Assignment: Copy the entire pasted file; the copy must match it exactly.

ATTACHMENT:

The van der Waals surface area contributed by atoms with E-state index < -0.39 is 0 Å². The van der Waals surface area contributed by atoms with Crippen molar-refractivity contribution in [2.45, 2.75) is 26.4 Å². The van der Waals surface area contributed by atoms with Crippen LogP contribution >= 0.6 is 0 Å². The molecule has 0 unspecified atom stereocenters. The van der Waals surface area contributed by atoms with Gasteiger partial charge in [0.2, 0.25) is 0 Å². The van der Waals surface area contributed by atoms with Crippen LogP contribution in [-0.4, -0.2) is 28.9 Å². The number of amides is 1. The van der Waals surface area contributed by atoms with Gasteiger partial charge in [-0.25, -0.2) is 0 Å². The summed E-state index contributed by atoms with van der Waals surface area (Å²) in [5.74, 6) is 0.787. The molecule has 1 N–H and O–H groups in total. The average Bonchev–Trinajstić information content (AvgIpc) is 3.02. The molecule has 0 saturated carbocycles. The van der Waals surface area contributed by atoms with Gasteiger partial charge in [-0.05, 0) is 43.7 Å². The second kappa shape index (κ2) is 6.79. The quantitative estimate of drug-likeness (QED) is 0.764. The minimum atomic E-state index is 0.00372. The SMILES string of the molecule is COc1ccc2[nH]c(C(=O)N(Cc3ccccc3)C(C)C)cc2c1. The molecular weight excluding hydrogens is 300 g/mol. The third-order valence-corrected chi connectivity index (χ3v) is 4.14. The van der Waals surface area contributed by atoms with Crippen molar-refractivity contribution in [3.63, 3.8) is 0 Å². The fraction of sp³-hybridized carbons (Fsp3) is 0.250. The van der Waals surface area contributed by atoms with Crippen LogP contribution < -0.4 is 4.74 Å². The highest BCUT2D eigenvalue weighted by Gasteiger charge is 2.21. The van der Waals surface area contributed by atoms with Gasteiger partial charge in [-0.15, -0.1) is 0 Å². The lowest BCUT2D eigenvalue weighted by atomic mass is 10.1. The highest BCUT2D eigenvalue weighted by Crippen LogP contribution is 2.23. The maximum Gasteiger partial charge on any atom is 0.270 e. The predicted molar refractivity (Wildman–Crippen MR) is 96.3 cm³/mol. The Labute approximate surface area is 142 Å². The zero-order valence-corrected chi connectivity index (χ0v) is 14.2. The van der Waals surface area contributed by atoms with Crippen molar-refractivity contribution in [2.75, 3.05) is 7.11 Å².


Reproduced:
The van der Waals surface area contributed by atoms with E-state index < -0.39 is 0 Å². The van der Waals surface area contributed by atoms with Crippen molar-refractivity contribution in [2.45, 2.75) is 26.4 Å². The van der Waals surface area contributed by atoms with Crippen LogP contribution >= 0.6 is 0 Å². The molecule has 0 unspecified atom stereocenters. The van der Waals surface area contributed by atoms with Gasteiger partial charge in [0.2, 0.25) is 0 Å². The van der Waals surface area contributed by atoms with Crippen LogP contribution in [-0.4, -0.2) is 28.9 Å². The number of amides is 1. The van der Waals surface area contributed by atoms with Gasteiger partial charge in [-0.25, -0.2) is 0 Å². The summed E-state index contributed by atoms with van der Waals surface area (Å²) in [5.74, 6) is 0.787. The molecule has 1 N–H and O–H groups in total. The average Bonchev–Trinajstić information content (AvgIpc) is 3.02. The molecule has 0 saturated carbocycles. The van der Waals surface area contributed by atoms with Gasteiger partial charge in [-0.05, 0) is 43.7 Å². The second kappa shape index (κ2) is 6.79. The quantitative estimate of drug-likeness (QED) is 0.764. The minimum atomic E-state index is 0.00372. The SMILES string of the molecule is COc1ccc2[nH]c(C(=O)N(Cc3ccccc3)C(C)C)cc2c1. The molecular weight excluding hydrogens is 300 g/mol. The third-order valence-corrected chi connectivity index (χ3v) is 4.14. The van der Waals surface area contributed by atoms with Crippen molar-refractivity contribution in [3.63, 3.8) is 0 Å². The fraction of sp³-hybridized carbons (Fsp3) is 0.250. The van der Waals surface area contributed by atoms with Crippen LogP contribution < -0.4 is 4.74 Å². The highest BCUT2D eigenvalue weighted by Gasteiger charge is 2.21. The van der Waals surface area contributed by atoms with Gasteiger partial charge in [-0.15, -0.1) is 0 Å². The lowest BCUT2D eigenvalue weighted by atomic mass is 10.1. The highest BCUT2D eigenvalue weighted by Crippen LogP contribution is 2.23. The maximum Gasteiger partial charge on any atom is 0.270 e. The predicted molar refractivity (Wildman–Crippen MR) is 96.3 cm³/mol. The Labute approximate surface area is 142 Å². The zero-order valence-corrected chi connectivity index (χ0v) is 14.2. The van der Waals surface area contributed by atoms with Crippen molar-refractivity contribution in [2.75, 3.05) is 7.11 Å².